Alongside the P2P lenders and crowdfunding platforms, challenger banks have continued to make their mark as leaders of the alternative finance revolution. One of those challengers is OakNorth, which launched last year. Sitting in a similar space to P2P lenders in terms of loan size, co-founder Rishi Khosla tells me that: “we really want to be known as the ‘entrepreneurs’ bank’”.
After obtaining a banking licence, the serial entrepreneur immediately set about building a relationship between the bank and P2P platform Crowd2Fund. “It’s logical for banks and P2P platforms to co-exist, and co-operate. Often, the risk profile platforms need to go to doesn’t match the kind of investors they’re working with, but we can help mitigate some of that risk,” says Khosla. One of its recent deals involved Thesqua.re, a London-based serviced apartments provider, which raised financing from OakNorth in early January, and then, two weeks later, secured additional financing from 15 high-profile retail investors via platform Crowd2Fund, raising $2m in total. It’ll use the money to build 500 apartments in central London over the next two years.
I caught up with Khosla and asked a few more questions about the alternative finance ecosystem.
Why did you set up a challenger bank rather than a platform?
Having a banking licence makes us more robust. It means we can support companies through an economic cycle and their growth trajectory – i.e. not just when they need lending in the early stages. The question for me is whether, during a downcycle, there will be as many investors looking to lend through platforms as there are now. That’s an unknown for everyone, but one would imagine that there will be a certain amount of risk aversion.
Our view was that, to have a robust and scalable business, it’s better if we have our own capital to deploy. And because we’re taking on risk, our checks and balances ensure that we’re supporting more robust companies.
If you look across platforms, they don’t take on any risk in the underlying company for which they’re raising finance. Effectively, a business comes on, raises money and the platform takes a fee. There’s no skin in the game as such. This means we’ve seen some deals dressed up as debt that are actually quasi equity, with investors putting money into a product, like a minibond.
It was also a question of looking at the lending landscape for SMEs. Most large clearing banks will lend to SMEs if they have property. If not, it becomes much harder. This changes around the £20m mark – banks will then look at the loan based on the merits of the business itself, and not necessarily its cash flow or underlying property assets.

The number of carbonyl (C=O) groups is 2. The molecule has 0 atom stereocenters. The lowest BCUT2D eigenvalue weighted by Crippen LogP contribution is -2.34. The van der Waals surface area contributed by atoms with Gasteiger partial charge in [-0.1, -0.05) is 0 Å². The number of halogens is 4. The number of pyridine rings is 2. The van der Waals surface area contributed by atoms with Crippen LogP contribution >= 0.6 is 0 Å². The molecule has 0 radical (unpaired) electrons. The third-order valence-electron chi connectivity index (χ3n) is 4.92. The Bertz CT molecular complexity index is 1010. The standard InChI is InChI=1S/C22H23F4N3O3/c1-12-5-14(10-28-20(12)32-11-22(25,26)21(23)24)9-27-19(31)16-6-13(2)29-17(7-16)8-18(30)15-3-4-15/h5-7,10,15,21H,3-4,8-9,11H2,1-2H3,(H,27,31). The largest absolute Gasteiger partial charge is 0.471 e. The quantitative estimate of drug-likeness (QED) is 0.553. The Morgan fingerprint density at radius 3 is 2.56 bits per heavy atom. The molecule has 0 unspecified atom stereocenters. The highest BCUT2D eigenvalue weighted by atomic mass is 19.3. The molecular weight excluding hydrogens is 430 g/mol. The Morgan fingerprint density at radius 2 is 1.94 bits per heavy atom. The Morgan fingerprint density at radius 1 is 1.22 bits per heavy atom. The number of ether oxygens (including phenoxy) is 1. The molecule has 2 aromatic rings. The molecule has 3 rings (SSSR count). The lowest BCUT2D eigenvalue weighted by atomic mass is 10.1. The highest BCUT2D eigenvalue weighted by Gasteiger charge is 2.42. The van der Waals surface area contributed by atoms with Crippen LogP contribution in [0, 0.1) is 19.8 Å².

Sub-£5m, there are almost no players – there’s very little supply and, therefore, comparatively little demand. Between £5m and £10m, there are a few more, and even more in the £10m to £20m space. So the level up to £15m makes sense for us, because there’s some demand but also supply constraint.
Can you explain more about the relevance of the deal you did with Crowd2Fund?
I think that the fact Thesquar.re had got bank funding in a way made it more credible when it did a funding round on Crowd2Fund. We’d already done a lot of vetting and due diligence, and that made it easier for Thesqua.re, easier for Crowd2Fund and easier for investors.
There is plenty of room for collaboration. We can provide sophisticated credit analysis skills, supporting a platform that doesn’t have skin in the game, then a retail investor can come forward and make a more informed decision.
Do you foresee P2P lending platforms becoming banks?
It’s definitely a possibility. It’ll enable them to actually set up their own funding base and participate in loans alongside retail investors. The question will be around the equity requirements – because they’re so substantial. Will investors be willing to fund a capital-heavy plan versus a capital-light model? (Which is what a platform is, essentially.) Asset-heavy to asset-light is typically easier and more natural, but I think there is some potential for the reverse to happen.